Project #3 – Chapter 1: Age 7 Pt2

Project #3 – Here we find out what was waiting for our little man beyond the halls upstairs. Prepare for masses of exposition, cheesy toddler-esque dialogue and some world building for our creepy grey beachside town. Somebody’s going to the Arcade.

Read from the start here:


By the time he made it to the top step and onto the landing the silence was broken with yet another tap, this time more forceful. He gripped a hold of the bright white bannister after getting an uncontrollable feeling that he might fall backwards down the stairs. His head barely came to the height of the handrail, so he stretched up on his tiptoes and peered over the edge. He held his breath hoping to overhear some clue as to where the noise was originating from. What the noise was originating from. He glanced around the first floor; all doors closed save for one. There was one to his left, a light glow emanating from beneath the crack at the bottom of the door. At the end of the hall there was nothing but shadow beyond the other. To his right, the door was ajar. He saw a small chunk of plain pink wallpaper, and a light switch of the old kind, made of brass and with a knobbly bit at the end. He looked deeper at the shapes on the wall, unaware how long it had been since his body had managed to suck in air.

There was a natural light coming in, casting faint shadows across the small piece of wall he could see. He stared intently at the shadows for any sign of movement. He was certain he could make out two shapes. The big one looks like a box, some drawers maybe? The second melded into the side of it, it was thinner, taller, it almost looked like a thin mountain. Wider in the middle, it goes up, then flows inward to a smaller top… like… hair. Before he filly realised he was staring at the shadow of a long-haired thing sat bolt upright, the shadow of an arm flung out and lashed in one swift action. This time a heavy thud reverberated through the wall, and he caught his breath in his throat. He let out a muffled shriek, at the same the shadow disappeared from view, launching itself to one side. He flung his body around, let go of the handrail and thundered down the stairs as fast as his legs would allow. He couldn’t catch his breath, he’d held it for too long, and before he knew it his feet lost their purchase. In a moment he was tumbling through the air, waiting for the inevitable connection of his body on a corner of step.

His vision went black, and although he felt his body crash against a number of surfaces, he didn’t feel the pain he thought was inevitable. With his face flat on the hallway floor once more, he noticed a figure out of the corner of his blurry tear filled eyes. It stood there, halfway down the stairs, as if appearing from nowhere without a sound. He saw the long black locks of hair, the little blue dress, and those silly socks the girls wore at school with the frills around the ankle. She couldn’t have been much older than him. He couldn’t make out any features, and his head screamed for immediate sleep. This is what passing out feels like, the movies make it look so quick and gentle.

“Stephen? Why did you run?” She stood there, asking in an inquisitive tone, a marble textured bouncy ball in her hand. There was something beneath the curiosity. Her voice sounds so frightening.



It felt soft, whatever he was lying on. It felt like safety.


His head searched his body for pain. There was none.


There was a little drool from his mouth stuck to the pillow. Pillow. I’m in a bed.


I’m home. It was a bad dream. Mummy will be-


What is that noise?

Nothing. It stopped. There was somebody there, right next to him.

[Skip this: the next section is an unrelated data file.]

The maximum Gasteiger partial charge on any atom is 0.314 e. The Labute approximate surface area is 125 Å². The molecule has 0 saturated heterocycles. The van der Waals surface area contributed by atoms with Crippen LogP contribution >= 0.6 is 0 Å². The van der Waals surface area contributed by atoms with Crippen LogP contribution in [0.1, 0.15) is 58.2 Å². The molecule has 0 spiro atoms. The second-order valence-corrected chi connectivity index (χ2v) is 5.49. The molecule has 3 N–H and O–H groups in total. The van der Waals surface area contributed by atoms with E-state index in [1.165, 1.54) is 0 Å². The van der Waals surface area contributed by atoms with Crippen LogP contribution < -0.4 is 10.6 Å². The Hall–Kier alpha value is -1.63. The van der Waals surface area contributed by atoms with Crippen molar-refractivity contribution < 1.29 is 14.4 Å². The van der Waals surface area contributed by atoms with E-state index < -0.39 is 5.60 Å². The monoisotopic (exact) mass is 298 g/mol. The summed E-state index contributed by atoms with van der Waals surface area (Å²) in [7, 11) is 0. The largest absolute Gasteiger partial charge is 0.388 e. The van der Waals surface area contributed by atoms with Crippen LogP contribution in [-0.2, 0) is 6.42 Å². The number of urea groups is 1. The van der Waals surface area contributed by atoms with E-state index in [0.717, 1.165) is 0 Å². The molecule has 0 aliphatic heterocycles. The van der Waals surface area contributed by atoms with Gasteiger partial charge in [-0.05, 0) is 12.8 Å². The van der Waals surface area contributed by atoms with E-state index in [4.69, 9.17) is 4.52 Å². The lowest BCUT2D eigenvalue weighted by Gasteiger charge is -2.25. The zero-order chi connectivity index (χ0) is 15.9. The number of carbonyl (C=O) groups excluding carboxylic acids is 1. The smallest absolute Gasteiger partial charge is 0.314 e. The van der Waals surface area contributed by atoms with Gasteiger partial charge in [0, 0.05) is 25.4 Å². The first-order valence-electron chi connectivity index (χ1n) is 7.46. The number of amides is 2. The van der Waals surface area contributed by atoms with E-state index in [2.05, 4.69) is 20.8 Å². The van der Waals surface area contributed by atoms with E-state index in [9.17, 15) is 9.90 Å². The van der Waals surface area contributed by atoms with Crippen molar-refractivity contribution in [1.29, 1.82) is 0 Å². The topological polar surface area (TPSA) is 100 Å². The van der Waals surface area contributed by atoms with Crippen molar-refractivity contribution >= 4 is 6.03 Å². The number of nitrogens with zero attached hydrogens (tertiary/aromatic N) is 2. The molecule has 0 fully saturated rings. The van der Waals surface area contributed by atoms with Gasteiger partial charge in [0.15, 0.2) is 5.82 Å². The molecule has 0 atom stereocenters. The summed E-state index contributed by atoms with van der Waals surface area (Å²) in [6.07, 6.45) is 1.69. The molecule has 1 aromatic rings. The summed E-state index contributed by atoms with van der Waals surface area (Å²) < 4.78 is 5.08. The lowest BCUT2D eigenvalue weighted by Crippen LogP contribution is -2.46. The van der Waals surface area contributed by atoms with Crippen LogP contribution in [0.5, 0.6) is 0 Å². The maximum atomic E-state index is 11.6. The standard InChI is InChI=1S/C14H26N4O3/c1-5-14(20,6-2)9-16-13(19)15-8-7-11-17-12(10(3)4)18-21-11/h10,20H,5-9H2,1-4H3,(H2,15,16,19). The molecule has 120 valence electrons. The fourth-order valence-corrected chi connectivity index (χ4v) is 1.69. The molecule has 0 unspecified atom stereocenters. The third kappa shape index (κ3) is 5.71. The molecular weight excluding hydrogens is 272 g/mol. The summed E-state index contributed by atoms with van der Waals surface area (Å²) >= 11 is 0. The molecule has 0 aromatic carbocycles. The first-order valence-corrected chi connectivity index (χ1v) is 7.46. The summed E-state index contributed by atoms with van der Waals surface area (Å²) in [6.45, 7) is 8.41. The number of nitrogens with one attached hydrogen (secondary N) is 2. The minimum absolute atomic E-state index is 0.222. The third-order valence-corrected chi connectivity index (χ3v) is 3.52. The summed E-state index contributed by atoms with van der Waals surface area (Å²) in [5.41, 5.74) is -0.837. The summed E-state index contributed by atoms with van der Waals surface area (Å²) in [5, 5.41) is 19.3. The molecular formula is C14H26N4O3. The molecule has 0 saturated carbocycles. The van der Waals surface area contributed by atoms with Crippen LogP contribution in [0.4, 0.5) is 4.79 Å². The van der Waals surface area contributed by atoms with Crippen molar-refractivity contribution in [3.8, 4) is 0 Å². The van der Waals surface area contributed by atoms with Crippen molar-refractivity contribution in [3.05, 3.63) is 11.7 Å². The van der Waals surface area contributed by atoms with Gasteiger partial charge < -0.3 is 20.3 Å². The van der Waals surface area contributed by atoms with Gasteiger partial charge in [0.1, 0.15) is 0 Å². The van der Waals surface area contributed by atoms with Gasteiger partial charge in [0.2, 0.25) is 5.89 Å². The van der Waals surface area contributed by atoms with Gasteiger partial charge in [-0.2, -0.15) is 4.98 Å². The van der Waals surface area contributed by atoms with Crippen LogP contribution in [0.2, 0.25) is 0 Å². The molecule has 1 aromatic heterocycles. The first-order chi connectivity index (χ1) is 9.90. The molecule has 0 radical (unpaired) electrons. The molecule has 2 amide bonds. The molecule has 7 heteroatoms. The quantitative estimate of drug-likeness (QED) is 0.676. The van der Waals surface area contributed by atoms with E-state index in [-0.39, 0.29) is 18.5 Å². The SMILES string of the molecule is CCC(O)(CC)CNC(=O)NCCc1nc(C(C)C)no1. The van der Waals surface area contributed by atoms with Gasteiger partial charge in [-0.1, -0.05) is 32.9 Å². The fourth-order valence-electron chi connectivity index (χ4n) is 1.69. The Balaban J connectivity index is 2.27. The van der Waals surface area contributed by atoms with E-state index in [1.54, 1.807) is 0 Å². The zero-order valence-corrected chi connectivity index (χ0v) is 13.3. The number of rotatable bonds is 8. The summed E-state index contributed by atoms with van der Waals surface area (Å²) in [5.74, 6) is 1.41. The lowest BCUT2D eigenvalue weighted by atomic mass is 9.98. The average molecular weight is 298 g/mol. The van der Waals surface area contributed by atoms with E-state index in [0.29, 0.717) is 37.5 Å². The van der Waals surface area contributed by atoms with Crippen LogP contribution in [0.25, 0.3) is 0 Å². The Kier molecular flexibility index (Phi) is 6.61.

“You’re awake Stephen!” That quaint little English voice pierced the air.

God no, not that voice again. I don’t like her, she’s wrong. I shouldn’t be here.

Like a giddy child she leapt up from the bed, one far too large for any normal child to need. She tumbled across his body and brought her face right up to his, chin resting on both her hands as she stared.

“Open your eyes silly, I carried you up the stairs to my room. You fell asleep, but don’t worry, I looked after you while you slept.” She was far too jolly, almost excitable even.

I just fell down the stairs. Why is she so excited? How did she carry me up the stairs?

He peeled his eyes open slowly; weary of what horror might meet his gaze.

To his surprise, it was the polar opposite of horror that sat inches from his face. Her black hair was wavy, and flopped around her faces in tufts like a droopy hound. Her skin was pale but flawless, and her brown eyes were dark and deep. She had a small round face, cheeks dented with dimples. She had a small and rounded nose, and the daintiest little ears that barely showed themselves beneath her mane of night. As if in response to his mental flattery, she smiled a gap-tooth grin. She had one of her big teeth on the way, and like an involuntary tick she poked at it with her tongue until it burst through the gap and she giggled.

“Come on, up up up! We don’t have much time!” She put her arms around his body and heaved him up so he was propped against the headboard of the bed. She’s stronger than she looks. She carried on staring blankly at him, mouth still ear to ear in a forced smile.

He managed a croak. “Why? Why don’t we have time?” Still unsure of his new “keeper’s” intentions.

“I think you’re going back soon.” She muttered, gazing off out the window to the grey haze outside. She swiftly changed the subject, giving him no time to ask where am I going back?

“We can do all sorts, the place is all ours Stephen!”

“How do you know my name? Who are you?” His curiosity rolled in his head, wondering if she meant this whole town is ours.

“Because we’ve met before. I’m Dana.” She put a hand on his shoulder to assure him that was most definitely her name.

It didn’t ring a bell in his head. “Met where?”

“Silly Stephen! When we were born of course! We were born at the same time. Don’t you remember? I certainly do.”

Who remembers anything from when they’re born?

Before he could ask any more questions she leapt up from the bed and tossed her bouncy ball across at a wall. Thunk. After a single bounce-and-catch she tossed it up in the air towards him. He caught it awkwardly, his reflexes still not quite awake. He opened one hand and let it loll about. It was a murky sphere of grey swirls and white streams, barely a scuff despite its heavy abuse from Dana. It felt remarkably warm, probably from incubating in her hand for all these hours.